This is a type of plastic, though, so it would degrade in UV, and so might require a titanium dioxide coating on the outer surface of the window in order to have a reasonable service life.
I'm not sure how this technology has done on the market, since last I heard about it.
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thats what i am thinking a sort of polarized film (and one or two uncoated film) so that high angle (summer) sun would be filtered but lower (winter) sun will pass thru. not sure if its possible perhaps a thick film so one could use huge windows where large overhangs would not be aesthetic. perhaps an adjustable shutterfor summer use replacable with a insulated shutter for winter night and storm use. although need to find a way to remotely close especally on second floor as no one wants to open window losing heat to save heat.... i seem to be brain storming instead of responding .. sorry. thanks i'll look up the wave length film
There is a product used in greenhouses to automaticly open venting windows when the temperature exceeds a certain value. Perhaps you could adapt that to operate your upper shutters. This functions automaticly, no controls required.
Thanks for all the replies, and sorry for not getting back to you all sooner. The product Joel mentions sounds ideal. Unfortunately, we don't live in an ideal world, and the window manufacturers all gave me blank stares when I went round asking about "low iron glass" and such things. Here, there's two options: Normal glass, or reflective glass. Hence, I'm going with normal, but I guess my passive heating dreams are out the window, so to say.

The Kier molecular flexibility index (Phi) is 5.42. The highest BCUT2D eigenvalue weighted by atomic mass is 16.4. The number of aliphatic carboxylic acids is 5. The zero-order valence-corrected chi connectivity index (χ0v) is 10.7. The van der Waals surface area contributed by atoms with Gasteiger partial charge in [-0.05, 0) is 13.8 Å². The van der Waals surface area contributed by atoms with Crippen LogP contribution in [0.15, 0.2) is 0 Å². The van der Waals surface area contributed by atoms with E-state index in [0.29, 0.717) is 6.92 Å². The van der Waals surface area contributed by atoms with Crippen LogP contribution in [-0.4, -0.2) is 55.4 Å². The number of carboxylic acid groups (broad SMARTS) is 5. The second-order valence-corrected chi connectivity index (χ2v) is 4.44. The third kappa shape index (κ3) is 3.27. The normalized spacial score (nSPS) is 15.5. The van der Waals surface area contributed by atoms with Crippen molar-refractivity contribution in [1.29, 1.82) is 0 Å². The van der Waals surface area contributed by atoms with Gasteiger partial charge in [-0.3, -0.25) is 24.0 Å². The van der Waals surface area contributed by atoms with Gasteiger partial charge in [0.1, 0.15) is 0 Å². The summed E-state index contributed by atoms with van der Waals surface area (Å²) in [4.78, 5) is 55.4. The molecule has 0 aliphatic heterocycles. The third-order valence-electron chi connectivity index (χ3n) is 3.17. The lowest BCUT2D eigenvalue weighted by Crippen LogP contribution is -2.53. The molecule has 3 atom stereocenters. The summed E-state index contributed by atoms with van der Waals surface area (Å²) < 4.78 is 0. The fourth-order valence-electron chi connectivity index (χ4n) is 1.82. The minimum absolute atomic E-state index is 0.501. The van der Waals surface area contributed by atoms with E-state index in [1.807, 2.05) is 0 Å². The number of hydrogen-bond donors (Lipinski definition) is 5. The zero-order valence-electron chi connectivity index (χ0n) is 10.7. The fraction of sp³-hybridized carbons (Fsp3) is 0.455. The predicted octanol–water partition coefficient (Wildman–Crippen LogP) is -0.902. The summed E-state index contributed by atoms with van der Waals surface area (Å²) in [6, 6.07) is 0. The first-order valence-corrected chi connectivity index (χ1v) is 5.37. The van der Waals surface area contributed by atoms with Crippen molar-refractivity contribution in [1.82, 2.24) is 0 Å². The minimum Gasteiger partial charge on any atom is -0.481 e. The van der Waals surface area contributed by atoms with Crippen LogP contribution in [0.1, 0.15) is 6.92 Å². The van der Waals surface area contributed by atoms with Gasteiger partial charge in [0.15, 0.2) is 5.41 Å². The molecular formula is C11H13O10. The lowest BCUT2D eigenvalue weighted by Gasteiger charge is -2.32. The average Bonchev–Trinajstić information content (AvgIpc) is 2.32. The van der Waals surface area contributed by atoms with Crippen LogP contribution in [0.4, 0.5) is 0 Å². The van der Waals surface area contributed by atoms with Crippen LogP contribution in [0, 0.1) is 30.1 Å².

I feel your pain there, Marlin. I planned on a lot of passive solar in this house and get very little because of the 'better' windows and doors. I don't know where you're located, but here in Kansas, we only have about 6 weeks of the year that we have the windows open, the rest of the time it's a/c or heating. The a/c is more of a drain on energy for us, and that's where the 'better' windows really perform. On the builditsolar link above, there are tons of projects for the DIY'er, and I bet there's something that would look good and be just right for you. For myself, I finally got to the point of "First burn wood. Then figure out ways to burn less wood."
But I still have the lingering dream of passive solar at it's best.
Be kinder than necessary, for everyone you meet is fighting some kind of battle.
can't offer any help with the glass question but this guy has developed a pretty neat way to make a portable solar heater..he keeps getting it simpler and simpler and all of them seem to work..perhaps there would be somewhere this might work for you.
certainly not a big investment I have some cans I am going to but in a box,paint black and put in a window of an unused room to see if it does anything..hopefully it won't crack the glass of the window!
I am thinking cement is not as good a storage material as cob (clay and sand) is because it wants to be wet. It will take the moisture from the ground and evaporate this moisture into the room creating evaporative cooling. It might work better (if you have not already laid the cement) to put a pond liner or moisture barrier under the cement?? Perhaps painting the cement with a moisture proof deck paint would work???